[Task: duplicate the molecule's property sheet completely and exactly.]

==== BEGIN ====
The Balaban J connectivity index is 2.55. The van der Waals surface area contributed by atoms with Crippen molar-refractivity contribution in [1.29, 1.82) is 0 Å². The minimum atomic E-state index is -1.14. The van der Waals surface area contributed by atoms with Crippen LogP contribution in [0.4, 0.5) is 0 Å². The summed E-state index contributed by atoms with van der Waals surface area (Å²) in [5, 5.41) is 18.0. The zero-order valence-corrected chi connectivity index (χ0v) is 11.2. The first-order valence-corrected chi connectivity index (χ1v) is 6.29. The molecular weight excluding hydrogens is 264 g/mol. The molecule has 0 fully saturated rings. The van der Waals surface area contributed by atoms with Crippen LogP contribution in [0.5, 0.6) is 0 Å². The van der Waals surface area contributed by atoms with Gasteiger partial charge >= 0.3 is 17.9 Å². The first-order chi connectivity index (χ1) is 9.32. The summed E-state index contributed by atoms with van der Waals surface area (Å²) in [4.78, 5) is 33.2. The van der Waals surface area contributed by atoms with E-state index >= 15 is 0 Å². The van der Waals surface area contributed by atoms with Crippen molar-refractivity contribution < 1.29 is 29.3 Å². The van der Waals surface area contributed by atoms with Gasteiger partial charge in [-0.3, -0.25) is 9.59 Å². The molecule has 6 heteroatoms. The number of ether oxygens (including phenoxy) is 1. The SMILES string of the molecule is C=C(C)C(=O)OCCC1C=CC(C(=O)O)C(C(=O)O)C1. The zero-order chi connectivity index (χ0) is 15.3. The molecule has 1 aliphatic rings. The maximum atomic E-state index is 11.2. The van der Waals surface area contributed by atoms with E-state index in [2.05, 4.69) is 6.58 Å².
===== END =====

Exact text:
The Balaban J connectivity index is 2.55. The van der Waals surface area contributed by atoms with Crippen molar-refractivity contribution in [1.29, 1.82) is 0 Å². The minimum atomic E-state index is -1.14. The van der Waals surface area contributed by atoms with Crippen LogP contribution in [0.4, 0.5) is 0 Å². The summed E-state index contributed by atoms with van der Waals surface area (Å²) in [5, 5.41) is 18.0. The zero-order valence-corrected chi connectivity index (χ0v) is 11.2. The first-order valence-corrected chi connectivity index (χ1v) is 6.29. The molecular weight excluding hydrogens is 264 g/mol. The molecule has 0 fully saturated rings. The van der Waals surface area contributed by atoms with Crippen LogP contribution in [0.5, 0.6) is 0 Å². The van der Waals surface area contributed by atoms with Gasteiger partial charge >= 0.3 is 17.9 Å². The first-order chi connectivity index (χ1) is 9.32. The summed E-state index contributed by atoms with van der Waals surface area (Å²) in [4.78, 5) is 33.2. The van der Waals surface area contributed by atoms with E-state index >= 15 is 0 Å². The van der Waals surface area contributed by atoms with Crippen molar-refractivity contribution < 1.29 is 29.3 Å². The van der Waals surface area contributed by atoms with Gasteiger partial charge in [-0.3, -0.25) is 9.59 Å². The molecule has 6 heteroatoms. The number of ether oxygens (including phenoxy) is 1. The SMILES string of the molecule is C=C(C)C(=O)OCCC1C=CC(C(=O)O)C(C(=O)O)C1. The zero-order chi connectivity index (χ0) is 15.3. The molecule has 1 aliphatic rings. The maximum atomic E-state index is 11.2. The van der Waals surface area contributed by atoms with E-state index in [2.05, 4.69) is 6.58 Å².